The main character in my new novel has no voice. She’s not me, yet, too, I am muted, most recently, in the relationship with my neurodoc. It’s come to an impasse. He is clinging on with rigid ferocity to the DSM and, though he’s interested in the new ideas of neuroplasticity, he continues to adhere to the familiar-to-him chemical model of the brain, while I demand that he sees my injury as an injury, meaning my issues come out of physiological damage and as the neurons heal, what he calls moods and traits will and do suddenly disappear or flip, something the DSM and chemical models don’t account for.
He’s not alone.
Psychiatry has devolved into prescribing chemicals. Take this and see me in six weeks. If one chemical formula doesn’t work, try another or add another. In the brittle brains of medical specialists, the brain has become a chemical bath that can be manipulated by ingesting or injecting the right solid or liquid chemistry. Forward thinkers aka health policy experts and bureaucratic innovators further maneuvere psychiatrists out of that old fussy model of talking and into dispensing increasingly sophisticated variations of the same type of chemicals. Community-minded forward thinkers look to generics as being exactly the same as brand names: cures for cheaper, thus more responsible to the community, except psychiatric medicines don’t cure. They just mask and symptom manage.
Accordingly, brain injury medical specialists and mental health forward thinkers have evolved treatment beyond the intimate therapeutic alliance between physician and patient to infrequent expert consults and time-limited overview, never mind that a therapeutic alliance is the best buttress against “noncompliance.” When you’re heard and you feel cared for and you’re connected to your physician, especially your psychiatrist, you’re more likely to have your concerns heard, to be given therapy and medicine that’s better suited to your needs, and thus to comply.
But in the forward thinking brittleness of evidence-based modern psychiatry, relationships are obsolete. (That reflects our society; and we wonder why North America is in turmoil.) A relationship that respects and hears the patient, that values their insight and uses it to diagnose and treat, that works with non-medical health professionals, seems to be an anomaly. Add in the lifelong demands of brain injury that’s not static over time, where communication is challenging yet the only type acceptable by the brittle progressive psychiatrists is verbal, and you have an impasse when a patient like me objects to being unheard, devalued, and sexist and culturally stereotyped through the presbyopic lens of the DSM.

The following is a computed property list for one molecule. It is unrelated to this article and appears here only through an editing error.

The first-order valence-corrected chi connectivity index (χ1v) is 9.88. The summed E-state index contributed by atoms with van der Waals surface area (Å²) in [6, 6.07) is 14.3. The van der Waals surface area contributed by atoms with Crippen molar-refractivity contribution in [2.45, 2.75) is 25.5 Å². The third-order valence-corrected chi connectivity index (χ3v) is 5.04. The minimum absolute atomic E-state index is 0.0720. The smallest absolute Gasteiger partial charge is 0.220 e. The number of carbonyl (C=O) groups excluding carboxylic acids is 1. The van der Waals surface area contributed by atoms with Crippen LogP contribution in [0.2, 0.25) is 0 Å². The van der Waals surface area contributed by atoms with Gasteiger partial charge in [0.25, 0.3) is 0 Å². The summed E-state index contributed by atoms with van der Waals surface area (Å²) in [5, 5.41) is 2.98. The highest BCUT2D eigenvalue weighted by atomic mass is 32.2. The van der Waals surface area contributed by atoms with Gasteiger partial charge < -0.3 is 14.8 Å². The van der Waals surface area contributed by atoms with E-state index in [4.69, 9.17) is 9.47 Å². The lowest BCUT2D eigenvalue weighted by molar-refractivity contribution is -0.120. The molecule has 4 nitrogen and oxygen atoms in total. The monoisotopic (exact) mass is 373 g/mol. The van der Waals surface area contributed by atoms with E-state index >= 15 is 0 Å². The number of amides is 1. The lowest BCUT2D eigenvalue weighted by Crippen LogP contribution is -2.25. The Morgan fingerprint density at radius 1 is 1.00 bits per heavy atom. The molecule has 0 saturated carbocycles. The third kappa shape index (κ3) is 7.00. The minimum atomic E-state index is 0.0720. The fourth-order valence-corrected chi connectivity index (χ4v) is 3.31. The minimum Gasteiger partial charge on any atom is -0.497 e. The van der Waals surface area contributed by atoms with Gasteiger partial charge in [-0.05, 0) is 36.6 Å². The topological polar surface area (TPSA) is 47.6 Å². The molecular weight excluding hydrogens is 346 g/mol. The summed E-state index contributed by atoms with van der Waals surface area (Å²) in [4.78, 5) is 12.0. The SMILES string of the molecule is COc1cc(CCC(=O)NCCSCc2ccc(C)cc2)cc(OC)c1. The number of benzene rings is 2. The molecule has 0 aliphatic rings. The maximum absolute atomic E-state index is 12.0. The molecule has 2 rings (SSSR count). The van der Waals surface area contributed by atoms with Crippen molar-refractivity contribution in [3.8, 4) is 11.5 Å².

If I’d had oodles of money, back in 2009, I would have sought out a psychologist familiar with brain injury. I had been told back in 2001 — and discovered for myself — that you really need a mental health professional who knows and understands brain injury in order to receive good, effective, and understanding therapy to manage the injury and its social, psychological, and economic consequences.
I would now add: needs to be someone who is willing to learn and adopt the neuroplastic model of the brain, to learn how brain injury affects women worse than men, and how gender inequality affects their social and economic lives as well as taking into account cultural differences.
Progressive men who feel proud of how they empower women and grant them equality don’t react too well to women who’ve known all their lives that they’re equal under God and don’t need to be granted it by a man, who come in expecting to have a say in their diagnosis and therapy, even when unable to communicate in the traditional way.
Unfortunately I didn’t have money flowing out of my coffers to afford a psychologist. In Ontario’s version of Canadian universal health care, the government funds only psychiatrists. And so that’s who I had to look for. The University of Toronto has hundreds, almost a thousand, psychiatrists affiliated with their Faculty of Medicine. Of those a handful work in neuropsychiatry, maybe a few understand brain injury, and hardly any work with people with brain injury in the way they need: weekly talk therapy using a team approach with health care professionals who actively treat the broken neurons. The psychiatrist ought to provide the emotional therapy and the others the physiological treatments. Some psychiatrists are joining their psychology colleagues in moving from the DSM and chemical bath model to the neuroplastic model of actually permanently healing broken people. Some so that they can work better as a member of a team; some so that they can actually treat their patients both emotionally and physiologically. I don’t know who would pay when a psychiatrist uses brain biofeedback, for example, as part of their therapy sessions. Our forward thinking bureaucrats and politicians probably ensure it isn’t taxpayer-paid health care. And I don’t think many or any of these psychiatrists are focusing on people with brain injury.
But I bet you no one is approaching reading rehab in the way my neurodoc and I are doing it (even though I became so exhausted emotionally from begging and begging for help that when he finally assented, I could no longer do the work on my own and I’ve become mute in asking for the fullness of what I need). So somehow, though he shot our therapeutic alliance to hell with his rigid clawed grip on the inappropriate-for-brain-injury DSM, he’s committed to going out of his way to help me with regaining my reading. I think that’s a metaphor for my post-brain injury life: every heavily fought-for improvement has come at a price.